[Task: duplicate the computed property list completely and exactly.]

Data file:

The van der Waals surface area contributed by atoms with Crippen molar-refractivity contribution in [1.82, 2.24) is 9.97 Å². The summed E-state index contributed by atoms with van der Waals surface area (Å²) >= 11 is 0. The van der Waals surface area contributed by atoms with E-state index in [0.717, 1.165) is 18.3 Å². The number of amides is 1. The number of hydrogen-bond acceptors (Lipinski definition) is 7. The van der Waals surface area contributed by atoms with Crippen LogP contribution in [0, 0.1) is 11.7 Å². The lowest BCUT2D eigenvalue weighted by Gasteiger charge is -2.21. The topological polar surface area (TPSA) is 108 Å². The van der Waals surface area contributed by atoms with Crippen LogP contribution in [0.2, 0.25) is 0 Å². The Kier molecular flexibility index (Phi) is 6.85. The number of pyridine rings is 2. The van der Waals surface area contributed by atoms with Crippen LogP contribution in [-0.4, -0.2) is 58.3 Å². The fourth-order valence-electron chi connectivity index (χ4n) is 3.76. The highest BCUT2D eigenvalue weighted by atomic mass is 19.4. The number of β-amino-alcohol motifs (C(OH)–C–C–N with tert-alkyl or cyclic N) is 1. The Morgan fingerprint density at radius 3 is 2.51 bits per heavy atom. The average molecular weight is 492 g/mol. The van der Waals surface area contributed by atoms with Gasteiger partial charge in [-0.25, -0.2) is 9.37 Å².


The van der Waals surface area contributed by atoms with Crippen molar-refractivity contribution in [1.82, 2.24) is 9.97 Å². The summed E-state index contributed by atoms with van der Waals surface area (Å²) >= 11 is 0. The van der Waals surface area contributed by atoms with E-state index in [0.717, 1.165) is 18.3 Å². The number of amides is 1. The number of hydrogen-bond acceptors (Lipinski definition) is 7. The van der Waals surface area contributed by atoms with Crippen LogP contribution in [0, 0.1) is 11.7 Å². The lowest BCUT2D eigenvalue weighted by Gasteiger charge is -2.21. The topological polar surface area (TPSA) is 108 Å². The van der Waals surface area contributed by atoms with Crippen LogP contribution in [0.2, 0.25) is 0 Å². The Kier molecular flexibility index (Phi) is 6.85. The number of pyridine rings is 2. The van der Waals surface area contributed by atoms with Crippen LogP contribution in [-0.4, -0.2) is 58.3 Å². The fourth-order valence-electron chi connectivity index (χ4n) is 3.76. The highest BCUT2D eigenvalue weighted by atomic mass is 19.4. The number of β-amino-alcohol motifs (C(OH)–C–C–N with tert-alkyl or cyclic N) is 1. The Morgan fingerprint density at radius 3 is 2.51 bits per heavy atom. The average molecular weight is 492 g/mol. The van der Waals surface area contributed by atoms with Gasteiger partial charge in [-0.25, -0.2) is 9.37 Å².